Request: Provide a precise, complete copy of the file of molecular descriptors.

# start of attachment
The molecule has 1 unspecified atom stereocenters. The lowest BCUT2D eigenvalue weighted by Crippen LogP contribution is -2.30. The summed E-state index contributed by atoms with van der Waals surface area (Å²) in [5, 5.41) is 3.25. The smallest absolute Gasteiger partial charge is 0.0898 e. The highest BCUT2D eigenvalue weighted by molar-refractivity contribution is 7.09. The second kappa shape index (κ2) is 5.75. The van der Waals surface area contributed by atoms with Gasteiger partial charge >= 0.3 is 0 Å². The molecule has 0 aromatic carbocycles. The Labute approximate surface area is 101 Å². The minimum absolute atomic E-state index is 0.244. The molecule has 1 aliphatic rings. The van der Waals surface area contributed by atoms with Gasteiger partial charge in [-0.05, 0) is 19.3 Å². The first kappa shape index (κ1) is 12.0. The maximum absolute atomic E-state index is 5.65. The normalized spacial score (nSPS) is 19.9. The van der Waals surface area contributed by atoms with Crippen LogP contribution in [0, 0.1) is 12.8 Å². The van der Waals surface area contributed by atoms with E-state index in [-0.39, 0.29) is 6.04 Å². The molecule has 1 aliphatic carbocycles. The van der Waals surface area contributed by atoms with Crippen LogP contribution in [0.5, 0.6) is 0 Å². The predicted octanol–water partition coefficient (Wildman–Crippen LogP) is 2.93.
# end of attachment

The molecule has 1 unspecified atom stereocenters. The lowest BCUT2D eigenvalue weighted by Crippen LogP contribution is -2.30. The summed E-state index contributed by atoms with van der Waals surface area (Å²) in [5, 5.41) is 3.25. The smallest absolute Gasteiger partial charge is 0.0898 e. The highest BCUT2D eigenvalue weighted by molar-refractivity contribution is 7.09. The second kappa shape index (κ2) is 5.75. The van der Waals surface area contributed by atoms with Gasteiger partial charge >= 0.3 is 0 Å². The molecule has 0 aromatic carbocycles. The Labute approximate surface area is 101 Å². The minimum absolute atomic E-state index is 0.244. The molecule has 1 aliphatic rings. The van der Waals surface area contributed by atoms with Gasteiger partial charge in [-0.05, 0) is 19.3 Å². The first kappa shape index (κ1) is 12.0. The maximum absolute atomic E-state index is 5.65. The normalized spacial score (nSPS) is 19.9. The van der Waals surface area contributed by atoms with Crippen LogP contribution in [0, 0.1) is 12.8 Å². The van der Waals surface area contributed by atoms with E-state index in [-0.39, 0.29) is 6.04 Å². The molecule has 1 aliphatic carbocycles. The van der Waals surface area contributed by atoms with Crippen LogP contribution in [0.5, 0.6) is 0 Å². The predicted octanol–water partition coefficient (Wildman–Crippen LogP) is 2.93.